Bintangs “Genuine Bull”
Commonly referred to as the Rolling Stones of the Lowlands, Bintangs are also one of the longest lived Dutch groups (they’ve been at it since the late 50s). Prior to Genuine Bull, Bintangs had released 3 albums in the late 60s/early 70s and some fine garage rock/nederbeat singles a bit earlier (seek out 65′s “Splendid Sight” and 67′s “Please Do Listen”). After years of personnel changes, Bintangs had finally stablized a solid lineup in 1974 and released arguably their finest album to date.
Genuine Bull was first issued in 1975. Produced by Steve Verroca and recorded in Rockfield Studios in Monmouth, Wales, the lp is usually considered one of the best by a Dutch band. Exile On Main Street must’ve been a major inspiration for these guys but I also hear, more distantly, the primitive, tribal sounds of Captain Beefheart and Dr. John etched deep within Genuine Bull‘s grooves (another point of reference: Roy Loney and the Flamin’ Groovies). The album’s foundation is blues-rock (a medium Bintangs would never stray from) but this fine lp’s tense guitar playing and angst fueled vocals will also appeal to garage-rock and proto punk fans. The first three tracks of Genuine Bull show off this lean, hard rock attack and the world is a better place for it. The guitar work on Stone’s inspired gem ”Hobo Man” is imaginative, “Insight Inside Out” is a raw garage rock/hard rock shouter, and “Agnes Grey,” one of the LP’s finest numbers, is downright epic. Other tracks such as ”New Orleans, New Orleans” and “Biyou Woman” stand out for their evil hoodoo swamp rock thang. And while the latter description might sound strange knowing this band hails from the Netherlands, Bintangs make their odd stew of American roots music work for them in spades. Also of note is “Do John,” another swampy rhythm & blues number with a killer Bo Diddley beat, greasy harp and stellar guitar solos. Genuine Bull is loaded with great moments like these; there’s plenty of character to be found here.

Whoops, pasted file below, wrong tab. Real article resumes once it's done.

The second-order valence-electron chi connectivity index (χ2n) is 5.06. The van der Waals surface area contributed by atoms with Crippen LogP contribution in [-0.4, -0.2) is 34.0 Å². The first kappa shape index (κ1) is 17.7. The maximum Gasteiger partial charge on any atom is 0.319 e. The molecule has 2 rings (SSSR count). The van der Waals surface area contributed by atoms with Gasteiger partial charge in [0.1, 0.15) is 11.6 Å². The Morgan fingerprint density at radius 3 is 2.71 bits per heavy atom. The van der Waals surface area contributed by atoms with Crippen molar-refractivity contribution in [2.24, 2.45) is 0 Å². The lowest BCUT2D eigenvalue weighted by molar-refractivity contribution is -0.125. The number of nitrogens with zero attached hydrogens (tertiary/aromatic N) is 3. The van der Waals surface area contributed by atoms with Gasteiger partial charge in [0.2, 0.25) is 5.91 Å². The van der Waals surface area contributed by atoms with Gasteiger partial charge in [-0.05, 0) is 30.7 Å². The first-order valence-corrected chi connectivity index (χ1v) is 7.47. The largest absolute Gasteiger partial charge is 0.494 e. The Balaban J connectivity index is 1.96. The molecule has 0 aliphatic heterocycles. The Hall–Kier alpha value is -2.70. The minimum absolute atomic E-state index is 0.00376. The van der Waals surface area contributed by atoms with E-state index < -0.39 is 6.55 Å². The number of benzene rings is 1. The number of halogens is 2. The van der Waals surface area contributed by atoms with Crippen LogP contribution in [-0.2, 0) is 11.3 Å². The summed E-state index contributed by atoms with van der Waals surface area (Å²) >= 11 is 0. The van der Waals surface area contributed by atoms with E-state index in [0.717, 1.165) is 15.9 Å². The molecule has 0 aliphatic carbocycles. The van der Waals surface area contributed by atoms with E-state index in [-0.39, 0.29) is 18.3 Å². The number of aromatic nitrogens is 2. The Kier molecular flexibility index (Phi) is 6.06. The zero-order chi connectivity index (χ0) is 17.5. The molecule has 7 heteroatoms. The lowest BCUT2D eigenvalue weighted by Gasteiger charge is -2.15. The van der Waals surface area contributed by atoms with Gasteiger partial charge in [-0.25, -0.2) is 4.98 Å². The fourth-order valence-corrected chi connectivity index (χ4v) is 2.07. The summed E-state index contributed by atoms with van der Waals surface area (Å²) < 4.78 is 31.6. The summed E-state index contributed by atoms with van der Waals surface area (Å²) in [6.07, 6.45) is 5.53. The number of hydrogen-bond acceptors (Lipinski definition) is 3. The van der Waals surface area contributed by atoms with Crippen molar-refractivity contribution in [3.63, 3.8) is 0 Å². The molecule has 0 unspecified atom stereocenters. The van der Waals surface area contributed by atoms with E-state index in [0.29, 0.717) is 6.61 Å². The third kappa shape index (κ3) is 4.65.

Overall, I can’t imagine anyone complaining about this group’s delivery. Bintangs’ songwriting is very solid; the musicianship while reckless in a Rolling Stones/Faces manner, is still very impressive at heart, showing off lots of skill and talent. Groups from the Netherlands always had a knack for mutating American blues and rock n roll traditions into something original and bracing. Had the Rolling Stones released a record like this in 1975 it would have been seen as a blessing. Genuine Bull is a much better album than It’s Only Rock N Roll or Black And Blue and stays true to rock n roll’s roots whereas the Rolling Stones of the mid 70s were studio slick and formulaic.
Bintangs have never really received their due. It took almost 25 years for Genuine Bull to be reissued for the first time in 1999 (on cd). The 2009 deluxe version (double disc) by Corazong is highly recommended as it includes tons of extra tracks and rarities. So if you’re into pure rock n roll, ballsy, bluesy and decadent, check this great album out.